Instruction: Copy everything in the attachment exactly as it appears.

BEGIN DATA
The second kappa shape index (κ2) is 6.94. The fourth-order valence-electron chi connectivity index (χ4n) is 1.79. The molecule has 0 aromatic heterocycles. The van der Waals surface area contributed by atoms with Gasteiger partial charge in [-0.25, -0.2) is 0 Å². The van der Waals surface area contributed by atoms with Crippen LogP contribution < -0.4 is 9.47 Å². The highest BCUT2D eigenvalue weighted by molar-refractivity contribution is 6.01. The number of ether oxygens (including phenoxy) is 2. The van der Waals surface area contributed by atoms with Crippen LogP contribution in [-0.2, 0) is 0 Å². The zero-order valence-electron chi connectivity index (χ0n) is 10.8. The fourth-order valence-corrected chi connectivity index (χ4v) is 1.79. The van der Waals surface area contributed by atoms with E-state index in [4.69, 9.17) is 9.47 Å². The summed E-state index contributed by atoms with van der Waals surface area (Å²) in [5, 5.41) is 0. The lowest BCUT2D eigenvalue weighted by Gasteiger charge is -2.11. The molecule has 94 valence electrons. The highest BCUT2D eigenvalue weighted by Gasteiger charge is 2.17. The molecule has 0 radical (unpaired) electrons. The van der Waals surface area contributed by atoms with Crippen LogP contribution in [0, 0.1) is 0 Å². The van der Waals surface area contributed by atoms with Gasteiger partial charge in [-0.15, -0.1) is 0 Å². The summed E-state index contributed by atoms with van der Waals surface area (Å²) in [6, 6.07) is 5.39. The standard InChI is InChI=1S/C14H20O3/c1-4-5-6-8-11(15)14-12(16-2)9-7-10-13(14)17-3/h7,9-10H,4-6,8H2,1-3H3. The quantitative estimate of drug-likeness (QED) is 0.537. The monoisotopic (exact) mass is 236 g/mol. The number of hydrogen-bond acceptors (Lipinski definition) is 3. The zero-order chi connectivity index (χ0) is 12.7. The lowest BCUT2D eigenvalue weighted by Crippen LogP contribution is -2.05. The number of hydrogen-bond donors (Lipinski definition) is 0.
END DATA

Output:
The second kappa shape index (κ2) is 6.94. The fourth-order valence-electron chi connectivity index (χ4n) is 1.79. The molecule has 0 aromatic heterocycles. The van der Waals surface area contributed by atoms with Gasteiger partial charge in [-0.25, -0.2) is 0 Å². The van der Waals surface area contributed by atoms with Crippen LogP contribution < -0.4 is 9.47 Å². The highest BCUT2D eigenvalue weighted by molar-refractivity contribution is 6.01. The number of ether oxygens (including phenoxy) is 2. The van der Waals surface area contributed by atoms with Crippen LogP contribution in [-0.2, 0) is 0 Å². The zero-order valence-electron chi connectivity index (χ0n) is 10.8. The fourth-order valence-corrected chi connectivity index (χ4v) is 1.79. The van der Waals surface area contributed by atoms with E-state index in [4.69, 9.17) is 9.47 Å². The summed E-state index contributed by atoms with van der Waals surface area (Å²) in [5, 5.41) is 0. The lowest BCUT2D eigenvalue weighted by Gasteiger charge is -2.11. The molecule has 94 valence electrons. The highest BCUT2D eigenvalue weighted by Gasteiger charge is 2.17. The molecule has 0 radical (unpaired) electrons. The van der Waals surface area contributed by atoms with Crippen LogP contribution in [0, 0.1) is 0 Å². The van der Waals surface area contributed by atoms with Gasteiger partial charge in [-0.15, -0.1) is 0 Å². The summed E-state index contributed by atoms with van der Waals surface area (Å²) in [6, 6.07) is 5.39. The standard InChI is InChI=1S/C14H20O3/c1-4-5-6-8-11(15)14-12(16-2)9-7-10-13(14)17-3/h7,9-10H,4-6,8H2,1-3H3. The quantitative estimate of drug-likeness (QED) is 0.537. The monoisotopic (exact) mass is 236 g/mol. The number of hydrogen-bond acceptors (Lipinski definition) is 3. The zero-order chi connectivity index (χ0) is 12.7. The lowest BCUT2D eigenvalue weighted by Crippen LogP contribution is -2.05. The number of hydrogen-bond donors (Lipinski definition) is 0.